HSyE Newsletter
November 2013, Issue 1
Dear Friends and Colleagues,

Dr. James BenneyanIt has been a tremendous year of growth at HSyE. We expanded our NSF research center, launched a third large-scale center (through CMS), hired talented faculty and staff, and are continuing to develop our undergraduate and graduate academic and internship programs. To top it off, the Institute received over $8 million from the Medicare and Medicaid Innovation Center to conduct a national demonstration project on how systems engineering can help reduce costs, improve quality and safety, reduce delays and poor access, and improve outcomes and population health. We invite you to propose "triple aim" or summer internship projects we can assist with (see form on our website). This upcoming year, we look forward to continued and new partnerships with healthcare systems and academic institutions, expanding our work to Northeastern's Seattle and Charlotte regional campuses, and applying healthcare systems engineering methods for significant impact and national scale.

James C. Benneyan, Ph.D.  
Executive Director, Healthcare Systems Engineering Institute
2013 Summer Internship Program a success

The Healthcare Systems Engineering Summer Internship Program provides in-depth, hands-on experiences for industrial and systems engineering undergraduate students nationwide. This past summer, interns from across the U.S. once again converged in Boston to work on applied research problems in dozens of healthcare systems affiliated with HSyE's centers. Feedback about the program continues to grow, with interns having an increased understanding of health systems, the triple aim, and the application of ISE to healthcare. Overall, in the past two years, there has been a tenfold increase in applicants to the program and in requests for new projects from local health systems. We hope to share good news about expanded funding soon. Read more. 

Student spotlight: Rachel Miller, MS candidate 
Rachel Miller, MS candidate
Industrial Engineering
Photo by Taylor McLelland
Why healthcare systems engineering?
I am studying industrial engineering because of the wide range of careers available to this skill set. I am working with HSyE because I believe in Dr. Benneyan's vision and in his capability of seeing it through. I knew that I wanted to be part of that.

What experience have you gained here?

Two of my three co-ops focused in healthcare. My first was with the New England Veteran's Engineering Resource Center, which Dr. Benneyan co-founded, where I participated in systems redesign projects at the Jamaica Plain and West Roxbury VA's. My second was with MedAmerica in San Francisco where I learned about ER operations and consulting practices. Read more.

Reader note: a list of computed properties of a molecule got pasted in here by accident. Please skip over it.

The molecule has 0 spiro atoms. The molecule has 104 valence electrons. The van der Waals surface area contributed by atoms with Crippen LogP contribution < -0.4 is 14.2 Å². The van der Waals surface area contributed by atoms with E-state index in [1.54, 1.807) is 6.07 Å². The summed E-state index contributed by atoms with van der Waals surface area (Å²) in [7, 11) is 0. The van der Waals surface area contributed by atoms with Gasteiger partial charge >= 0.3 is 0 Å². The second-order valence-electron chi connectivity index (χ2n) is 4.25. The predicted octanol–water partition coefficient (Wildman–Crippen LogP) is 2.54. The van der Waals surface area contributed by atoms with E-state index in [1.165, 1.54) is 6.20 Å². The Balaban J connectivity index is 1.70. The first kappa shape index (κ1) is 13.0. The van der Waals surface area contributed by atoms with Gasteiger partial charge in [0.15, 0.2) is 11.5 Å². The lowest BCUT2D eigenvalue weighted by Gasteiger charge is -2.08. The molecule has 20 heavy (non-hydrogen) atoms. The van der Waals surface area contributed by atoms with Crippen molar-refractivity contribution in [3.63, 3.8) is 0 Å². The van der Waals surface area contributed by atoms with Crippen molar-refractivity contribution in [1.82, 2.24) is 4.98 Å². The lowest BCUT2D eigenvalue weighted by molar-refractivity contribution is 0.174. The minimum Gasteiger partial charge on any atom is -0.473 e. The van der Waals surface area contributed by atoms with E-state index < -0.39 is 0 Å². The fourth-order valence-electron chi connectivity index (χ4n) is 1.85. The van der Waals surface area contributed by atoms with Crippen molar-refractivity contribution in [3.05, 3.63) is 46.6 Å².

President Joseph E. Aoun
Northeastern University
Photo by Mary Knox Merrill 
President Aoun addresses researchers collaborating to transform healthcare 

Article by Angela Herring
"Improving the nation's healthcare system requires significant collaboration across disciplines," said Northeastern's President Joseph E. Aoun. One of the few groups that do this kind of groundbreaking work is the Center for Health Organization Transformation (CHOT), an industry-university cooperative research center located at Northeastern, Georgia Tech, Texas A&M, and Penn State and funded by the National Science Foundation. In October, students and faculty from the Healthcare Systems Engineering Institute presented the results of a score of interdisciplinary projects at a meeting for members of the center. President Aoun underscored that this type of interdisciplinary collaboration is essential to addressing global challenges. "Every project should do what you are doing: namely, partner with others to change the world." Read more. 

Publication spotlight: Predictive analytics to improve ED flow
Peck JS, Benneyan JC, Nightingale DJ, Gaehde SA (2012), "Predicting Emergency Department Inpatient Admissions to Improve Same-Day Patient Flow", Academic Emergency Medicine, 19:1045-1054.